Archive for the Category financial regulation


Avoid asymmetries

In a recent post I pointed to a weird asymmetry.  Even though bubble theory proponents think that prices are more likely to fall after a large run-up, those who correctly predict that prices will go even higher seem less famous (at least in America) than those who correctly predict the bubble will burst (which is allegedly the easier market call.)  I suggested this is just a part of the general problem of cognitive bias, which leads people to see patterns where there is actually nothing more than randomness.

In the comment section of a recent Tyler Cowen post, Rajiv Sethi made the following observation:

Let me repeat that I admire Scott Sumner, the coherence of his vision, and his general approach to blogging (as laid out in his amazing birthday post). But I think that his faith in market efficiency is misplaced and his glib dismissal of those who take bubbles and crashes seriously (we suffer cognitive illusions) baffling.

On a certain level I agree with Sethi (who is a very smart guy.)  There’s nothing people like less than for someone to respond to their argument by calling them irrational, or suggesting they have bad motives.  But this also raises an interesting problem for the bubble theorists.  Unless I’m mistaken, most anti-bubble theories assume some sort of irrationality among market traders, or dare I say, cognitive illusions.  (Which is supposedly “proven” by economic experiments which in fact do nothing of the sort.)  I’m not sure Sethi was actually complaining about my cognitive illusions comment, although I got that impression.  But if so, is it really any different from what the bubble theorists assume about asset market participants?

I need to constantly repeat a very important point; I’m not arguing the EMH is true.  I’m arguing the EMH is useful and that anti-EMH models are not useful.  The reason I don’t think the EMH is true is because I believe market participants do have cognitive illusions.  And the reason I don’t think the anti-EMH theory is useful is because I think academics and policymakers are equally susceptible to cognitive illusions.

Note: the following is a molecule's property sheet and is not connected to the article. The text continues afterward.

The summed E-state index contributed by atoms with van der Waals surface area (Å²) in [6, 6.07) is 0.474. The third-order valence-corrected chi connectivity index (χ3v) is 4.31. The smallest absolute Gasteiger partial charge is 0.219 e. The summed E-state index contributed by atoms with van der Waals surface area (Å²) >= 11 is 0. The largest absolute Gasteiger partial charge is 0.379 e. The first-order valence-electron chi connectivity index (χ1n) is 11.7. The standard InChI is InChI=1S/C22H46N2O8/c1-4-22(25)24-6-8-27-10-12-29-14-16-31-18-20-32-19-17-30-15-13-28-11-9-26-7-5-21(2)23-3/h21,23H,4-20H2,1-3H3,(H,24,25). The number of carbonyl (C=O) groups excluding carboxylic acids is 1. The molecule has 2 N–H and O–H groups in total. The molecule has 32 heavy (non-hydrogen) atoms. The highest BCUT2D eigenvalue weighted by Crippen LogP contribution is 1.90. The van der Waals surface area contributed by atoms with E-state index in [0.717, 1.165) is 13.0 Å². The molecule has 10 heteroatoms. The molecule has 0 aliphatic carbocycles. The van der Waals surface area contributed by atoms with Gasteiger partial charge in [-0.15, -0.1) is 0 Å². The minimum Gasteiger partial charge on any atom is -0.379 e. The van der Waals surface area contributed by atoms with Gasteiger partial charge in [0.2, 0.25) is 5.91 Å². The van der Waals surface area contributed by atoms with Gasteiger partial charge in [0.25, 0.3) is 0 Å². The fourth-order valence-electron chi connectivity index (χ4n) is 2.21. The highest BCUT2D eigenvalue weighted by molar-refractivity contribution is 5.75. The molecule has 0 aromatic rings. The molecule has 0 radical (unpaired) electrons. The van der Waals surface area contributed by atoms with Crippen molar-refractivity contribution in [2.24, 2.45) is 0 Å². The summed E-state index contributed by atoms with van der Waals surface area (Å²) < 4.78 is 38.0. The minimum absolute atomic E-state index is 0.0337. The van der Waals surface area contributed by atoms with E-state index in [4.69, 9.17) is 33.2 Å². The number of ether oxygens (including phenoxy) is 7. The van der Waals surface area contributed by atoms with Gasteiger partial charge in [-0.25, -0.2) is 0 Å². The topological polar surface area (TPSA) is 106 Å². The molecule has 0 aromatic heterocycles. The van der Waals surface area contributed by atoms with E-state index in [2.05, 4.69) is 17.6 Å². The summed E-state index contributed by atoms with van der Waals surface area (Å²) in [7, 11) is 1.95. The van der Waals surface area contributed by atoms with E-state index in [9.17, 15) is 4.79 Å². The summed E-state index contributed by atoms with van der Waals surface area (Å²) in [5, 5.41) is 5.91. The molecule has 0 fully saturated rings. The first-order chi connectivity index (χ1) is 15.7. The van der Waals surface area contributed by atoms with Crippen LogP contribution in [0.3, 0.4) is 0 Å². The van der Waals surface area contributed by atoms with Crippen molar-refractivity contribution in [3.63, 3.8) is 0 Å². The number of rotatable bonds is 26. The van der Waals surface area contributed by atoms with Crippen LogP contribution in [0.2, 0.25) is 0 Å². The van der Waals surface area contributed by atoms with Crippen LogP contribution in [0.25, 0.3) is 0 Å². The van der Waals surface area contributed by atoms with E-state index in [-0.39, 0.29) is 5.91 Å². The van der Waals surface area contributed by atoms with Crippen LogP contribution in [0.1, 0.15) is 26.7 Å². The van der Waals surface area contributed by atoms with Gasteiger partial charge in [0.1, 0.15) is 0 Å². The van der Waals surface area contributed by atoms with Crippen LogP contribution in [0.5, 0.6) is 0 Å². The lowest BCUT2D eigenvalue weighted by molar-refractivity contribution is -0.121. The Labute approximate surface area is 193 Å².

Paul Einzig made the same basic argument back in 1937:

“On June 9, 1937, this veteran monetary expert [Cassel] published a blood-curdling article in the Daily Mail painting in the darkest colours the situation caused by the superabundance of gold and suggesting a cut in the price of gold to half-way between its present price and its old price as the only possible remedy.  He took President Roosevelt sharply to task for having failed to foresee in January 1934 that the devaluation of the dollar by 41 per cent would lead to such a superabundance of gold.  If, however, we look at Professor Cassel’s earlier writings, we find that he himself failed to foresee such developments, even at much later dates.  We read in the July 1936 issue of the Quarterly Review of the Skandinaviska Kreditaktiebolaget the following remarks by Professor Cassel:  ‘There seems to be a general idea that the recent rise in the output of gold has been on such a scale that we are now on the way towards a period of immense abundance of gold. This view can scarcely be correct.’ . . . Thus the learned Professor expected a mere politician to foresee something in January 1934 which he himself was incapable of foreseeing two and a half years later.  In fact, it is doubtful whether he would have been capable of foreseeing it at all but for the advent of the gold scare, which, rightly or wrongly, made him see things he had not seen before.  It was not the discovery of any new facts, nor even the weight of new scientific argument that converted him and his fellow-economists.  It was the subconscious influence of the panic among gold hoarders, speculators, and other sub-men that suddenly opened the eyes of these supermen. This fact must have contributed in no slight degree towards lowering the prestige of economists and of economic science in the eyes of the lay public.” (1937, pp. 26-27.)